The Jacksonville Hospital Collaborative consists of five health systems located in Northeast Florida. The hospital collaborative includes Baptist Health, Brooks Rehabilitation, Mayo Clinic, St. Vincent’s HealthCare and UF Health Jacksonville. Since 2016, the collaborative has trained approximately 3,400 first aiders and certified around 60 Instructors in Mental Health First Aid.
The Jacksonville Hospital Collaborative was formed in 2012 to conduct community health needs assessments. The most recent assessment conducted in 2016 highlighted mental health as a top priority to focus on. Mayo Clinic Community Relations Administrator Ann-Marie Knight said that one of the most worrying statistics that jumped out to her in the assessment was that “it takes 14–30 days to get access to mental health resources.” In addition to the accessibility issue, Knight highlighted that “the suicide rate was increasing in every county in Jacksonville, except one.”
When considering the assessment, it was clear that mental health needed to be prioritized in Jacksonville. According to Baptist Health Senior Vice President for Social Responsibility and Community Advocacy Audrey Moran, “Healthcare systems care about mental health stigma because it is a barrier to care and we feel responsible for eliminating any obstacles.”
After deciding to prioritize mental health, the hospital collaborative considered working together on a project to address issues highlighted in the community health needs assessment. The group decided Mental Health First Aid would be something that they could work on together, increasing the community impact. This led to the collaborative reaching out to the National Council for Behavioral Health to discuss next steps.
Each health system pitched the idea to their respective leadership team, which resulted in the CEOs of each organization publicly voicing their commitment to mental health and pledging to contribute funding. For example, Doug Baer, CEO of Brooks Rehabilitation, clarified part of the rationale for investing in Mental Health First Aid as “a training [that] will help citizens recognize signs of mental illness and intervene appropriately, much like CPR.” According to Moran, “Mental Health First Aid was attractive to leadership because it addressed mental health stigma in a very tangible way.” Moran added, “Offering Mental Health First Aid was not a risk, it had a tremendous track record around the world.”
City leadership is supportive of the initiative as well. Jacksonville Mayor Lenny Curry referred to Mental Health First Aid as an “innovative approach to addressing mental health issues.” Due to the size of this venture, the hospital collaborative hired the Health Planning Council of Northeast Florida (HPCNEF) to manage the effort. HPCNEF helps the collaborative set collective targets for training and coordinates the efforts of the various stakeholders in meeting those targets.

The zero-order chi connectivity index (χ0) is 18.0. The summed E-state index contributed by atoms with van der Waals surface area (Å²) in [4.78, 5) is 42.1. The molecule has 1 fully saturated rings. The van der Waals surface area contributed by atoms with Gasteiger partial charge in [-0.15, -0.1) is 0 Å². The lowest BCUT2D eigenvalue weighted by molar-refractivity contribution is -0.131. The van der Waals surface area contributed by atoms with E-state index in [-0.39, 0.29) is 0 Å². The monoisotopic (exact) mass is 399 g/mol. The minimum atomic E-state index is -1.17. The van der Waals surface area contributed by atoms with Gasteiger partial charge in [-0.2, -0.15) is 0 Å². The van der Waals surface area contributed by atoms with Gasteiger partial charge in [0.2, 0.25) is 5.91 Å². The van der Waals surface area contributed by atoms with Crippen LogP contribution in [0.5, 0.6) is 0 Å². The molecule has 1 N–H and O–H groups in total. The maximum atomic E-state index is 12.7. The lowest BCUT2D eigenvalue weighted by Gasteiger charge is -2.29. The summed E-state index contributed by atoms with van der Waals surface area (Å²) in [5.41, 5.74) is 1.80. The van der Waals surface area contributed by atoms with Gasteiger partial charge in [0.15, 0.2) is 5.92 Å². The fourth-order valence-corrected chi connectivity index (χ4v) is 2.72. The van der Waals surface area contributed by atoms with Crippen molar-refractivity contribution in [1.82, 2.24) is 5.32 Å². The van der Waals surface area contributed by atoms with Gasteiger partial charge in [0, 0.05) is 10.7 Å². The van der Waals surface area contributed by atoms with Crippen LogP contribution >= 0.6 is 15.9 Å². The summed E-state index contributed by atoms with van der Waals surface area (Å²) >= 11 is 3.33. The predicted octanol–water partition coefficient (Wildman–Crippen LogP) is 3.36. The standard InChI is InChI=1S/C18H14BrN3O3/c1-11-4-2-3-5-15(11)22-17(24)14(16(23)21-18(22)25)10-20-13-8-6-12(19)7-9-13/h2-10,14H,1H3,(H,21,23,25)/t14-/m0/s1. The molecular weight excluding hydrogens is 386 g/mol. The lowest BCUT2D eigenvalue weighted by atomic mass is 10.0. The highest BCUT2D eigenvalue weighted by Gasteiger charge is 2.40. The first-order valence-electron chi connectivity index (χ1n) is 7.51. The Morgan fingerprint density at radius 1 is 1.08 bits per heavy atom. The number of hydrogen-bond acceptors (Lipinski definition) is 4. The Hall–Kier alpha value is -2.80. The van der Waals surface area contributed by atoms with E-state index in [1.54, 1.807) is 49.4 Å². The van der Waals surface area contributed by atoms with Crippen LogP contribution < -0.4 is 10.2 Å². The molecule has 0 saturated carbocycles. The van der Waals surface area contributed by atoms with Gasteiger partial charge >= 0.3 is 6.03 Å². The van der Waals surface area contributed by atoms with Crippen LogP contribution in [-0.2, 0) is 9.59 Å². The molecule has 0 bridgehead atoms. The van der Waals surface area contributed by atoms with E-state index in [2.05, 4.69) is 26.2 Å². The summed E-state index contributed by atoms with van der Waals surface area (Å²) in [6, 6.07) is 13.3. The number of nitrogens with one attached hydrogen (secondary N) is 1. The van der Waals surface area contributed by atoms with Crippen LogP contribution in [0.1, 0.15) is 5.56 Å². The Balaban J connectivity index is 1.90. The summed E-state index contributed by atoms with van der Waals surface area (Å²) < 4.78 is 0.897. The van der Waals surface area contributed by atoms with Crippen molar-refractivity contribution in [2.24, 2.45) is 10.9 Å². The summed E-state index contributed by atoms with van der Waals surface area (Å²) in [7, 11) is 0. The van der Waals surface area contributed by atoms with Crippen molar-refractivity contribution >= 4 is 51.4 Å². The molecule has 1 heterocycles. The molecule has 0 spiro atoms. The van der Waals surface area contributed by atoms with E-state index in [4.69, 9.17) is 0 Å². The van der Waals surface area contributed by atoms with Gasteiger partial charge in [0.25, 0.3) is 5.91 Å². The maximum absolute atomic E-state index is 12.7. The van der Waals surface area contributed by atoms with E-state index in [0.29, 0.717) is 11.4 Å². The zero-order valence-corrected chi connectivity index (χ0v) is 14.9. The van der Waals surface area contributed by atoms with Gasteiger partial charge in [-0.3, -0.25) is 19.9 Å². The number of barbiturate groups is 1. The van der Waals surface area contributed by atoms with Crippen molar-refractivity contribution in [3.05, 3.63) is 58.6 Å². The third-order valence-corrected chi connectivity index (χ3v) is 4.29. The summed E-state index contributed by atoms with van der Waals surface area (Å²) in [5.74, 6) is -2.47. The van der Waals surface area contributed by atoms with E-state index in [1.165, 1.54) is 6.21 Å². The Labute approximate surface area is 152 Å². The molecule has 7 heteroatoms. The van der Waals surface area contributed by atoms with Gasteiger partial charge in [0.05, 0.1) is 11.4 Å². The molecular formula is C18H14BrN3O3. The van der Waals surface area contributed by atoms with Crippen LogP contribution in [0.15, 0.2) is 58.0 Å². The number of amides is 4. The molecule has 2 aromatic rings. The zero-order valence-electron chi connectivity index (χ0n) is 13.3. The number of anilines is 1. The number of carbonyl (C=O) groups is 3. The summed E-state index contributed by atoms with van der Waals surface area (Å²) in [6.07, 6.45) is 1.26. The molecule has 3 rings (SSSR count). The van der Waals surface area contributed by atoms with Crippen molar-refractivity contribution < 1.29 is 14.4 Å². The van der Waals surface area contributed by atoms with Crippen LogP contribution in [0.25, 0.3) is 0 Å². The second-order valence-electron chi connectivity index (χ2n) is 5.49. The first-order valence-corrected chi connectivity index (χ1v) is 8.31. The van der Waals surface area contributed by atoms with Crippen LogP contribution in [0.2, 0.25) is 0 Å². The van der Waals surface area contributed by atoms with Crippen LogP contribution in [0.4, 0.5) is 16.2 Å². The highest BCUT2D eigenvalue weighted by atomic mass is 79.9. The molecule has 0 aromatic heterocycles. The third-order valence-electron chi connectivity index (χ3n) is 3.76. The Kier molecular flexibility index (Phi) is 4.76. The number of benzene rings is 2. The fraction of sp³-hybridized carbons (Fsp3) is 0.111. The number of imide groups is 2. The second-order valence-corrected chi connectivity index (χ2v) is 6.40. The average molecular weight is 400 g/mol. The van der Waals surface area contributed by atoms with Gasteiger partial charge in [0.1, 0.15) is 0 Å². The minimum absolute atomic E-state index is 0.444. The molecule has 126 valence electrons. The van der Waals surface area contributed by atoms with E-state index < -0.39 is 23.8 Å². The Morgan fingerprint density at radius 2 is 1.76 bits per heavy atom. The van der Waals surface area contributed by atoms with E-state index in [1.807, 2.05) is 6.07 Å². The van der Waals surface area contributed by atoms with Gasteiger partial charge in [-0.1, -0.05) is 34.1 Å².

The five hospital systems collectively funded two “train the trainer” sessions in Jacksonville, which resulted in 60 certified Instructors who made a commitment to train at least 100 people each year for three years. This has led to approximately 3,400 First Aiders trained through free courses, meeting the year one target based on the collaborative’s ultimate goal of training 10,000 Jacksonville citizens in four years.
Beyond the number of people trained, Moran highlighted, “After taking Mental Health First Aid, there is a realization that mental health is a disease just like diabetes. But unlike physical ailments, there is a certain way you need to talk about mental health because of the stigma surrounding it, and Mental Health First Aid prepares you to do that.” The Jacksonville Sherriff’s Office (JSO) became familiar with Mental Health First Aid and saw the need for its officers to be trained, which led to the department committing to train 3,000 of its employees.
The collaborative is on track to meet its goal of training 10,000 First Aiders by 2020 and plans to continue its strong partnership. Tom VanOsdol, president and CEO of St. Vincent’s HealthCare, added, “Our Mental Health First Aid collaborative aligns perfectly with St. Vincent’s mission of caring for everyone in our community, with special attention to those who are struggling the most. We are encouraged by the early success of the Mental Health First Aid initiative and we look forward to continuing our work together to train even more in our community.”
When asked about the future of Mental Health First Aid, Baptist Health mentioned that the collaborative is working together on the 2017 community health needs assessment, which might highlight some opportunities to use Mental Health First Aid to combat the opioid crisis. Mayo Clinic is planning on working with JSO to measure how Mental Health First Aid has impacted the services it provides to the community. In 2018, Mayo Clinic is increasing the number of trainings offered on Saturday in hopes of increasing course attendance. In addition, UF Health is conducting an evaluation to gauge how First Aiders are using what they learned.